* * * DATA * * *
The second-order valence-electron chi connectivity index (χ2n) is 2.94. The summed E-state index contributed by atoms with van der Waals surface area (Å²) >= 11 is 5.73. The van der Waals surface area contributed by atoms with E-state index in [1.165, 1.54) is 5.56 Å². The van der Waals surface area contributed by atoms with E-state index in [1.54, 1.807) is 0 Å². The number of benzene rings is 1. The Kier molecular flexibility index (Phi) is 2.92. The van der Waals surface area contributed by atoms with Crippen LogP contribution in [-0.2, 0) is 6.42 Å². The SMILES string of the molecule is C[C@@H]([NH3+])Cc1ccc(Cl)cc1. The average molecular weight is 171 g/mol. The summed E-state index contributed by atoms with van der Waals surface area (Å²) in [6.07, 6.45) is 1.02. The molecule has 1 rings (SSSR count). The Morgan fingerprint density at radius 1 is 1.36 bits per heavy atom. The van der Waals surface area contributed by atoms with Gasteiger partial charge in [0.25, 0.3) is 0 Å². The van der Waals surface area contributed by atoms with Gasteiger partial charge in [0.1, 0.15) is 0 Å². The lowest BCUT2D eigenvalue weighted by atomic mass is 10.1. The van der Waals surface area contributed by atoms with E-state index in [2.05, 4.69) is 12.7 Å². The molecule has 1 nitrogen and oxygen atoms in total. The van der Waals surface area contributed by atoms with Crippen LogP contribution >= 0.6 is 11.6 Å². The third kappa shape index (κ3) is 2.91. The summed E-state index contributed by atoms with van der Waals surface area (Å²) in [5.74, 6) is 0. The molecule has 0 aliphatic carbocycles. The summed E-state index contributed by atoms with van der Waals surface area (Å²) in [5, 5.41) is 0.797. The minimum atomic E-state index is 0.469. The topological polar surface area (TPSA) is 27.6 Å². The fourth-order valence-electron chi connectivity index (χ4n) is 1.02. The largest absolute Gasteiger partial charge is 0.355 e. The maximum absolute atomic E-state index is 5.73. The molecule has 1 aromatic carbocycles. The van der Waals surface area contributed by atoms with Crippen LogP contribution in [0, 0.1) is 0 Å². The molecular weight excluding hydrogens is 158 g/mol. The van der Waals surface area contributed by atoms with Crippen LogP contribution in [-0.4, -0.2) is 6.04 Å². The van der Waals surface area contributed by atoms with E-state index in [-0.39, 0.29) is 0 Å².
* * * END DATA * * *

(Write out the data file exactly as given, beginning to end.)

The second-order valence-electron chi connectivity index (χ2n) is 2.94. The summed E-state index contributed by atoms with van der Waals surface area (Å²) >= 11 is 5.73. The van der Waals surface area contributed by atoms with E-state index in [1.165, 1.54) is 5.56 Å². The van der Waals surface area contributed by atoms with E-state index in [1.54, 1.807) is 0 Å². The number of benzene rings is 1. The Kier molecular flexibility index (Phi) is 2.92. The van der Waals surface area contributed by atoms with Crippen LogP contribution in [-0.2, 0) is 6.42 Å². The SMILES string of the molecule is C[C@@H]([NH3+])Cc1ccc(Cl)cc1. The average molecular weight is 171 g/mol. The summed E-state index contributed by atoms with van der Waals surface area (Å²) in [6.07, 6.45) is 1.02. The molecule has 1 rings (SSSR count). The Morgan fingerprint density at radius 1 is 1.36 bits per heavy atom. The van der Waals surface area contributed by atoms with Gasteiger partial charge in [0.25, 0.3) is 0 Å². The van der Waals surface area contributed by atoms with Gasteiger partial charge in [0.1, 0.15) is 0 Å². The lowest BCUT2D eigenvalue weighted by atomic mass is 10.1. The van der Waals surface area contributed by atoms with E-state index in [2.05, 4.69) is 12.7 Å². The molecule has 1 nitrogen and oxygen atoms in total. The van der Waals surface area contributed by atoms with Crippen LogP contribution >= 0.6 is 11.6 Å². The third kappa shape index (κ3) is 2.91. The summed E-state index contributed by atoms with van der Waals surface area (Å²) in [5.74, 6) is 0. The molecule has 0 aliphatic carbocycles. The summed E-state index contributed by atoms with van der Waals surface area (Å²) in [5, 5.41) is 0.797. The minimum atomic E-state index is 0.469. The topological polar surface area (TPSA) is 27.6 Å². The fourth-order valence-electron chi connectivity index (χ4n) is 1.02. The largest absolute Gasteiger partial charge is 0.355 e. The maximum absolute atomic E-state index is 5.73. The molecule has 1 aromatic carbocycles. The van der Waals surface area contributed by atoms with Crippen LogP contribution in [0, 0.1) is 0 Å². The molecular weight excluding hydrogens is 158 g/mol. The van der Waals surface area contributed by atoms with Crippen LogP contribution in [-0.4, -0.2) is 6.04 Å². The van der Waals surface area contributed by atoms with E-state index in [-0.39, 0.29) is 0 Å².